He highlighted that it is important to reduce dependence on Russian gas. He designated three possible directions to achieve this: the Hungarian-Slovak gas pipeline, the LNG terminal in Croatia and Romanian resources. He believed the latter is the most significant, and stated that Exxon and OMV had pledged to extract 4 billion cubic metres of gas in the Black Sea. As far as the Hungarian party is concerned, the pipeline is ready, and the country has a vested interest in ensuring that the Romanian party also consent to its commissioning, he said.

The Minister also informed the press that, similar to the cases of Hajdú-Bét, Mal and Pápai Hús, they will offer the possibility of the settlement of damages to some 100 contractors and hundreds of subcontractors wronged in the Szeviép case, and the related proposal will be presented to the government on 28 February. This may amount to a financial commitment in the magnitude of some HUF 3 billion, he said.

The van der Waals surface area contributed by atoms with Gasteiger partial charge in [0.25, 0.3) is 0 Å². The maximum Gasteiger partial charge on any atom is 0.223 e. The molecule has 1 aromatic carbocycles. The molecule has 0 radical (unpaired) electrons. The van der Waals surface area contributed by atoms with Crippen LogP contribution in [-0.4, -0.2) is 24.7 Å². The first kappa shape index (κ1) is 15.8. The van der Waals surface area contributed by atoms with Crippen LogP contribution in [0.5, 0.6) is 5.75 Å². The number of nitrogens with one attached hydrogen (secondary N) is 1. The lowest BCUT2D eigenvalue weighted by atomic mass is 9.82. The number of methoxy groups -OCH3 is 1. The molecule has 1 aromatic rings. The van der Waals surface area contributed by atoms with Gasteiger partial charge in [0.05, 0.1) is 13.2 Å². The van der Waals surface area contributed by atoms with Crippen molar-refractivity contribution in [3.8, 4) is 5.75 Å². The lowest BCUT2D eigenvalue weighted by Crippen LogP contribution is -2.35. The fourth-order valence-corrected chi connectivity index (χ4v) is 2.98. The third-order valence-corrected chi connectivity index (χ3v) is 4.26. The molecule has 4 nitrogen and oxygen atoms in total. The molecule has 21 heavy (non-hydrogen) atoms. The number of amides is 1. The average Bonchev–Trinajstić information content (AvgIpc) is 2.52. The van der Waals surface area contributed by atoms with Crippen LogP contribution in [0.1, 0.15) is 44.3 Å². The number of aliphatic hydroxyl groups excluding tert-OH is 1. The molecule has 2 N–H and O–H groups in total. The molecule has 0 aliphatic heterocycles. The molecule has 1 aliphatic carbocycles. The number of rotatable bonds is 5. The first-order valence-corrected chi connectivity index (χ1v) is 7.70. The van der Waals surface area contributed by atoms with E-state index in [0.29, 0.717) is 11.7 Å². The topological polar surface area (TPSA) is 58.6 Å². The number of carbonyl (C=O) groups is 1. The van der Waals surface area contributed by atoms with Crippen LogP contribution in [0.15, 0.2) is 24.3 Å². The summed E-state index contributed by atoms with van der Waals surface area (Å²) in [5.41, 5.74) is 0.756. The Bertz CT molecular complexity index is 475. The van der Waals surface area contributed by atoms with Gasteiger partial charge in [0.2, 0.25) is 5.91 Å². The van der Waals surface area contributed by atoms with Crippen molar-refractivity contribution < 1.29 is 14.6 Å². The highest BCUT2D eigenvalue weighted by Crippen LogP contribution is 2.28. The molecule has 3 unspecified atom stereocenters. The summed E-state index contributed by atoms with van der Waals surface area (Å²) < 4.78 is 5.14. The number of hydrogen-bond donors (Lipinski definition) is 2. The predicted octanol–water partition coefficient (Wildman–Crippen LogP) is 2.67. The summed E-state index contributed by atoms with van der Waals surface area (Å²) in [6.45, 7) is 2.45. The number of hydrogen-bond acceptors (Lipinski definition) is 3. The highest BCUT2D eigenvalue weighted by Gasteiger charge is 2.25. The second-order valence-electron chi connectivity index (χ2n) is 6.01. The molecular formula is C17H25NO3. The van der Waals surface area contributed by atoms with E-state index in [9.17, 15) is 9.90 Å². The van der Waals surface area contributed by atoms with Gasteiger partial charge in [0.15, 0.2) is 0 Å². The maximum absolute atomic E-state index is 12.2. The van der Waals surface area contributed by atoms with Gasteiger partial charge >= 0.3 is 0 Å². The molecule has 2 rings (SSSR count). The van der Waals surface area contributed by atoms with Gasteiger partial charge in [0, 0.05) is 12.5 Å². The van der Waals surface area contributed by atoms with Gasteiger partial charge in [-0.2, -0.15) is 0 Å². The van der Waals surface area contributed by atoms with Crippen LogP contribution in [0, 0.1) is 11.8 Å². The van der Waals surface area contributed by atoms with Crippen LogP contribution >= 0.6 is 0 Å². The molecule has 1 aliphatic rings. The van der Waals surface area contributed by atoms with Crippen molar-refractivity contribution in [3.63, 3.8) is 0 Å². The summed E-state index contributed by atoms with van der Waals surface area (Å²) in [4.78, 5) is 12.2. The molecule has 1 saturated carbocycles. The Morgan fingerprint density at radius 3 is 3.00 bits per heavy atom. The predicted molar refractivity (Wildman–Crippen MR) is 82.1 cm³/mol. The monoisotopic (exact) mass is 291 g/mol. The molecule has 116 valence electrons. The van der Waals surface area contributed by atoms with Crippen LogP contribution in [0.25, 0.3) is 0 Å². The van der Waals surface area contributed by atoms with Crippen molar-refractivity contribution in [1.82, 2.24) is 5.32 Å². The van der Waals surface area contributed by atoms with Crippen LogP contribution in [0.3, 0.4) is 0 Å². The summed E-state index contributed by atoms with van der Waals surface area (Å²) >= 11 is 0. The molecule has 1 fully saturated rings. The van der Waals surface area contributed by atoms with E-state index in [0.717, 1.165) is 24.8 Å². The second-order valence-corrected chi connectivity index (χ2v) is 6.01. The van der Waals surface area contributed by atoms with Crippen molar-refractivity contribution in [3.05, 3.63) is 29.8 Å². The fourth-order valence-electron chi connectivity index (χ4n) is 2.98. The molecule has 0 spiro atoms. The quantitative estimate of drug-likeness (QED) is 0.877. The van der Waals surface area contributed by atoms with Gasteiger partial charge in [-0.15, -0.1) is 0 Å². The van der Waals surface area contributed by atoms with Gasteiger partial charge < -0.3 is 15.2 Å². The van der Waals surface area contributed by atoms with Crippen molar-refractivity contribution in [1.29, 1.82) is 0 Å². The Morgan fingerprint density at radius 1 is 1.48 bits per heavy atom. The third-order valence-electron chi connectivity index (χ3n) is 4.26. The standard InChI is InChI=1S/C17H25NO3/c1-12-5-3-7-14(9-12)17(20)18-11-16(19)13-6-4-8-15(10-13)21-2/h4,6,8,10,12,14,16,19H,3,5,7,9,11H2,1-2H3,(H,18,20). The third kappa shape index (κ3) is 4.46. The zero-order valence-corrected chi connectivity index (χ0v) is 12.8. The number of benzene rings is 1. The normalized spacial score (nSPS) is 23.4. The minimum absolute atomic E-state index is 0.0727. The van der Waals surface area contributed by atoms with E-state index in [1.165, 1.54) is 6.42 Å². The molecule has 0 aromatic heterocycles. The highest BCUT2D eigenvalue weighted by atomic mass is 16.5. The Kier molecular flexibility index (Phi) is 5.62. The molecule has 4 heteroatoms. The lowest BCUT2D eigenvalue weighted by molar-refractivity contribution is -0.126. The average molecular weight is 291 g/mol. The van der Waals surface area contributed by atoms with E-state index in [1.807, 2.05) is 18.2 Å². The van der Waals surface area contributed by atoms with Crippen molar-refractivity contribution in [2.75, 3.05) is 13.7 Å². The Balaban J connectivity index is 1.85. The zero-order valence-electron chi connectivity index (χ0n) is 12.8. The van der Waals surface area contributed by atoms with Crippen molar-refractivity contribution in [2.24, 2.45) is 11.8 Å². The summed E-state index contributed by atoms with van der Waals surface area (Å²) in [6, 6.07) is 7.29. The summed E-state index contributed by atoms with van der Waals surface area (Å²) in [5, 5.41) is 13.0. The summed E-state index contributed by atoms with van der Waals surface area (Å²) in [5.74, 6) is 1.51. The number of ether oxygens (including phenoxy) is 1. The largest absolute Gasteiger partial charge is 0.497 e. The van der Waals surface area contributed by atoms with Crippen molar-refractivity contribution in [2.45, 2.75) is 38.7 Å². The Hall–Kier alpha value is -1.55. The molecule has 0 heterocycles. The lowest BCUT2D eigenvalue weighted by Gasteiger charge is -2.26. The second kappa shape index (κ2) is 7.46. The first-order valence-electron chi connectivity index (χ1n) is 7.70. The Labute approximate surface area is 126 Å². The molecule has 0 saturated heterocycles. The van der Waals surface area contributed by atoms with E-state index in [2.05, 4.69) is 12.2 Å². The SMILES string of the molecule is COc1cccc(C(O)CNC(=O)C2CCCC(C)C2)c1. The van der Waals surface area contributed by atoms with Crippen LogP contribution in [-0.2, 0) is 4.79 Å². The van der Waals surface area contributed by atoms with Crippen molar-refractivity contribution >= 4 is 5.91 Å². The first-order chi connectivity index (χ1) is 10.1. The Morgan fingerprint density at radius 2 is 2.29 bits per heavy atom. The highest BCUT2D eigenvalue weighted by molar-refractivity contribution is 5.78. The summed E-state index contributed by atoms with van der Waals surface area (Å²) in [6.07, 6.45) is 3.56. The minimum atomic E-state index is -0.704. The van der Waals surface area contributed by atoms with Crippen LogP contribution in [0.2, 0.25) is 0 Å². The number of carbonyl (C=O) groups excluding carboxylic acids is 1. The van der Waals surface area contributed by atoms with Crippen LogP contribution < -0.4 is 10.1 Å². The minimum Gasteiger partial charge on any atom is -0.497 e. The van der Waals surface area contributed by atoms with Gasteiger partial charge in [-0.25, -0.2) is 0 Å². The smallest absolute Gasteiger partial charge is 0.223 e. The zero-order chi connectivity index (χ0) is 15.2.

Regarding the cabinet meeting, he announced that the government will contribute to the development and professional programmes of Hungarian nursery schools in the Carpathian Basin with HUF 15 billion this year.

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Mr Lázár also rendered an account of the Fidesz-KDNP parliamentary group meeting held in Visegrád. He said it was a meeting conducted “in high spirits” where he observed a group of MPs who intend to continue the constructive development of the country.